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I am trying to better understand this statement and the assumptions made:

If $X_1,X_2,\ldots$ are non-negative independently and identically distributed random variables with $P(X_i>0)>0$, then $\displaystyle P\left(\sum_{i=1}^\infty X_i=\infty\right)=1$.

Could someone provide simple examples showing that the statement would not hold if: 1) the $X_i$ were identically distributed but not independent and 2) the $X_i$ were independent but not identically distributed? Thanks!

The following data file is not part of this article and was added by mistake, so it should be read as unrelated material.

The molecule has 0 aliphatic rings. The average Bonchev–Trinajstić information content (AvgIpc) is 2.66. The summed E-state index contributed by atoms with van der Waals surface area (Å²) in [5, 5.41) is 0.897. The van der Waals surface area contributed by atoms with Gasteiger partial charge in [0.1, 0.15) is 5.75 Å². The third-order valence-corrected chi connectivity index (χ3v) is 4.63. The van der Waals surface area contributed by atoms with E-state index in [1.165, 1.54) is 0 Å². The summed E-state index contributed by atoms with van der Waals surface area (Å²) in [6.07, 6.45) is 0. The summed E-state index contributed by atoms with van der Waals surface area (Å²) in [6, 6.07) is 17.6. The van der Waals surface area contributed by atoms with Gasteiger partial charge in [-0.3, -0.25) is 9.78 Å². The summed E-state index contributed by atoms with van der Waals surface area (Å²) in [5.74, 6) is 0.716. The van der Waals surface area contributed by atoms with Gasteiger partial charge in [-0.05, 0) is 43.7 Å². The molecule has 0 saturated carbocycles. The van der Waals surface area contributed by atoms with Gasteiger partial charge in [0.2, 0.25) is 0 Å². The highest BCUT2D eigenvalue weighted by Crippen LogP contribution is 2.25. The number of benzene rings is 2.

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  1. Let $X$ be an arbitrary non-negative random variable such that $\mathbb{P}(X>0) \in (0,1)$. Define $$X_i := X \qquad \text{for all} \, \, i \in \mathbb{N}.$$ Then the sequence is identically distributed (but not independent) and $$\mathbb{P} \left( \sum_{i=1}^{\infty} X_i = \infty \right) = \mathbb{P}(X>0) \in (0,1).$$
  2. The sequence $(X_i)_{i \in \mathbb{N}}$ defined by $$X_i = \frac{1}{i^2}$$ is a sequence of independent random variables and $$\mathbb{P} \left( \sum_{i=1}^{\infty} X_i = \infty \right)=0.$$
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